Has the Colombian peace process lost its momentum? President Iván Duque, elected last June, has been openly critical of the peace agreement with the Revolutionary Armed Forces (FARC), which was pushed through by President Juan Manuel Santos in 2016.
Duque was conspicuously absent at November’s formal launch of the Colombian Truth Commission, which has a three-year mandate to answer questions about the atrocities committed during more than five decades of war. This could prove an important impediment to the success of the peace agreement — my research demonstrates that concrete support of the commission’s work is necessary for significant efforts at postwar reconstruction to establish sustainable peace.
In fact, there’s reason to believe the lack of political support for the Truth Commission and similar efforts mandated by the peace agreement, like a Unit for the Disappeared and a Special Peace Tribunal, is now having a negative effect on human rights in Colombia. In January, at least 11 social leaders were assassinated, continuing a trend targeting human rights leaders. And 2018 saw the first increase in murder rates (by 3.5 percent) since 2012, mainly in rural areas.
How I did my research
My recent book "Reclaiming Everyday Peace: Local Voices in Measurement and Evaluation After War" is based on in-depth interviews and more than 2,000 surveys using community-generated indicators of peace — signs that everyday citizens look to in their daily lives, such as whether they can walk alone at night, to determine whether they are more or less at peace.
The book uses this innovative indicator methodology based on participatory numbers to make claims about peacebuilding effectiveness at the local level — using matched-case studies of villages in Uganda and Colombia. Villages in the study had similar demographics and similar histories of violence and displacement and religious and ethnic composition, but vastly different levels of external intervention after the violent events occurred.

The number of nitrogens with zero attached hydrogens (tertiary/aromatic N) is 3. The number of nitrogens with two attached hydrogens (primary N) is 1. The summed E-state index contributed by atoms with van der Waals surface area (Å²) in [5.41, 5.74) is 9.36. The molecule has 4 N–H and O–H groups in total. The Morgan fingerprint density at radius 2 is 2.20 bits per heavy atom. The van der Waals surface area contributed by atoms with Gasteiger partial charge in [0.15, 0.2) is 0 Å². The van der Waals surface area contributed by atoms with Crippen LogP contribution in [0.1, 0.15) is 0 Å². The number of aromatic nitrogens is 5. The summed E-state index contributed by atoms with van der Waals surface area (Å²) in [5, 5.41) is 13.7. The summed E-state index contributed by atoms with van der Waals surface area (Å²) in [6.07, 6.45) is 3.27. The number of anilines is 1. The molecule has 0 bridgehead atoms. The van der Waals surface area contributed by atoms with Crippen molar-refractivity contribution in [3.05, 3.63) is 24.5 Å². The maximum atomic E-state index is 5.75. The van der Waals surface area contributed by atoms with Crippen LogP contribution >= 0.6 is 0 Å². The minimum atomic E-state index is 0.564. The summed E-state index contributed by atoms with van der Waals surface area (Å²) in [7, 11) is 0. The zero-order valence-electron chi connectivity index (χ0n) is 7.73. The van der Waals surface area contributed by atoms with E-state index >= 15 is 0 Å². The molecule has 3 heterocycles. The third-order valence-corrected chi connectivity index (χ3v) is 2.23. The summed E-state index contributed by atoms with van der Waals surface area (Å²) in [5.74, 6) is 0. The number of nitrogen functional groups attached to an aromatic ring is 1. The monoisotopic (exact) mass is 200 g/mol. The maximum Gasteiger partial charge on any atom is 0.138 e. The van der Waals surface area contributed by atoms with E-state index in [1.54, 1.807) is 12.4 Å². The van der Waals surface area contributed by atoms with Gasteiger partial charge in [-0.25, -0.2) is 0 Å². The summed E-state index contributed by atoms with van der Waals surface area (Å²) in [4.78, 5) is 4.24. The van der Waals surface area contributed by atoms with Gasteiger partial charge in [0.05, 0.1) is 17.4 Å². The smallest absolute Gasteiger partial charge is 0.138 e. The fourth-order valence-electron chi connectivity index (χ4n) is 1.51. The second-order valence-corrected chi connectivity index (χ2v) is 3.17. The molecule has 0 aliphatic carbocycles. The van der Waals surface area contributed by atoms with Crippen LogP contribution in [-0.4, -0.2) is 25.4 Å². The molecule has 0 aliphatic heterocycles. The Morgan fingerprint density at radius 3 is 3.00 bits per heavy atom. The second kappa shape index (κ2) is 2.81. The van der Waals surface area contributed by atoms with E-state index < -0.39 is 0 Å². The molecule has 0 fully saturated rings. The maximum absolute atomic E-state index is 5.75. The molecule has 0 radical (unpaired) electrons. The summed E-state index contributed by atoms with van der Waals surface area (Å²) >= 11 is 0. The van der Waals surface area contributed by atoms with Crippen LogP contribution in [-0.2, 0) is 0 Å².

I matched villages for their similarities in everything but the amount of intervention, with the goal of comparing villages that had little to no intervention with villages that received enormous amounts of external interventions — resulting in their reputation among the international community as “laboratories for peace.”
What is the Truth Commission’s role?
Colombia’s Truth Commission is responsible for establishing an official account of what happened during the country’s five long and brutal decades of war, as well as why the FARC, paramilitaries and government forces targeted specific people and places. The peace agreement mandates access to military and government archives, since the Truth Commission is an independent government entity — but the current government has attempted to pass legislation to prevent the commission from obtaining highly sensitive information related to the government’s role in the war.